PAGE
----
And so, under an overcast sky blanketing Salisbury Plain and under the watchful eye of English Heritage personnel and media representatives from around the world, Darvill and Wainwright’s team began digging in March 2008. Over the previous weekend, the team had set up a temporary building that would serve as a base for operations and marked out the plot to be excavated. Next to the site’s parking lot a newly erected marquee broadcast a live video feed of the action—and offered a selection of souvenir T-shirts, one of which read, “Stonehenge Rocks.”
The trench that Darvill and Wainwright marked out for the excavation was surprisingly small: just 8 by 11 feet, and 2 to 6 feet deep in the southeastern sector of the stone circle. But the trench, wedged between a towering sarsen stone and two bluestones, was far from a random choice. In fact, a portion of it overlapped with the excavation carried out by archaeologist Richard Atkinson and colleagues in 1964 that had partially revealed (though not for the first time) one of the original bluestone sockets and gave reason to believe that another socket would be nearby. In addition, Bournemouth University researchers had conducted a ground-penetrating radar survey, providing further assurance that this would be a productive spot.
Wainwright had cautioned me that watching an archaeological dig was like watching paint dry. But while the work is indeed slow and methodical, it is also serene, even meditative. An avuncular figure with a white beard framing a smiling, ruddy face, Wainwright joined Bournemouth University students operating a large, clattering sieve, picking out everything of interest: bones, potsherds and fragments of sarsen and bluestone.
Some days a strong wind blew through the site, creating a small dust bowl. Other days brought rain, sleet and even snow. As material was excavated from the trench and sifted through the coarse sieve, it was ferried to the temporary building erected in the parking lot. Here other students and Debbie Costen, Darvill’s research assistant, put the material into a flotation tank, which caused any organic matter—such as carbonized plant remains that could be used for radiocarbon dating—to float to the surface.
By the end of the excavation, contours of postholes that once held timber poles and of bedrock-cut sockets for bluestones were visible. In addition, dozens of samples of organic material, including charred cereal grains and bone, had been collected, and 14 of these were selected for radiocarbon dating. Although it would not be possible to establish dates from the bluestone sockets themselves, their age could be inferred from the age of the recovered organic materials, which are older the deeper they are buried. Environmental archaeologist Mike Allen compared the positions and depths of the bluestone sockets with this chronology. Using these calculations, Darvill and Wainwright would later estimate that the first bluestones had been placed between 2400 and 2200 B.C.—two or three centuries later than the previous estimate of 2600 B.C.
That means the first bluestones were erected at Stonehenge around the time of the Amesbury Archer’s pilgrimage, lending credence to the theory that he came there to be healed.
Among other finds, the soil yielded two Roman coins dating to the late fourth century A.D. Similar coins have been found at Stonehenge before, but these were retrieved from cut pits and a shaft, indicating that Romans were reshaping and altering the monument long after such activities were supposed to have ended. “This is something that people haven’t really recognized before,” says Darvill. “The power of Stonehenge seems to have long outlasted its original purpose, and these new finds provide a strong link to the world of late antiquity that probably provided the stories picked up by Geoffrey of Monmouth just a few centuries later.”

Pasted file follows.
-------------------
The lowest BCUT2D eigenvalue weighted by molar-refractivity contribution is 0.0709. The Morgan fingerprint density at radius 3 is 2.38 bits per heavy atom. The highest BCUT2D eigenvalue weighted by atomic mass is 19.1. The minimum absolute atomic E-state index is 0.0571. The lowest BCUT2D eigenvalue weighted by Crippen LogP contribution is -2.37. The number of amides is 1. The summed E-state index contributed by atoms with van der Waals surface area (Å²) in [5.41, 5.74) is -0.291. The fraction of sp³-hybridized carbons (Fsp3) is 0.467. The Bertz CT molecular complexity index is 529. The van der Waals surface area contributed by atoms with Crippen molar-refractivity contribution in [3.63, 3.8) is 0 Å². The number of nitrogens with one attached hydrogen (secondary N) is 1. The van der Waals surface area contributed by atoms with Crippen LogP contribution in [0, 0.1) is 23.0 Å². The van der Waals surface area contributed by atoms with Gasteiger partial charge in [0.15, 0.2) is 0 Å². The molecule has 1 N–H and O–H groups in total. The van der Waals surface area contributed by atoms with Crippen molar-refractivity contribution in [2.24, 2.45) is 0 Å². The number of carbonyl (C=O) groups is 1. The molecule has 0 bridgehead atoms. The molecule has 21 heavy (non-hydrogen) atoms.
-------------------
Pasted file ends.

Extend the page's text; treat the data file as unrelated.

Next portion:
As so often happens in archaeology, the new findings raise nearly as many questions as they answer. Charcoal recovered by Darvill and Wainwright—indicating the burning of pine wood in the vicinity—dates back to the eighth millennium B.C. Could the area have been a ritual center for hunter-gatherer communities some 6,000 years before the earthen henge was even dug? “The origins of Stonehenge probably lie back in the Mesolithic, and we need to reframe our questions for the next excavation to look back into that deeper time,” Darvill says.
The new radiocarbon dating also raises questions about a theory advanced by archaeologist Mike Parker Pearson of the University of Sheffield, who has long suggested that Stonehenge was a massive burial site and the stones were symbols of the dead—the final stop of an elaborate funeral procession by Neolithic mourners from nearby settlements. The oldest human remains found by Parker Pearson’s team date to around 3030 B.C., about the time the henge was first built but well before the arrival of the bluestones. That means, says Darvill, “the stones come after the burials and are not directly associated with them.”
Of course it’s entirely possible that Stonehenge was both—a great cemetery and a place of healing, as Darvill and Wainwright willingly admit. “Initially it seems to have been a place for the dead with cremations and memorials,” says Darvill, “but after about 2300 B.C. the emphasis changes and it is a focus for the living, a place where specialist healers and the health care professionals of their age looked after the bodies and souls of the sick and infirm.” English Heritage’s Amanda Chadburn also finds the dual-use theory plausible. “It’s such an important place that people want to be associated with it and buried in its vicinity,” she says, “but it could also be such a magical place that it was used for healing, too.”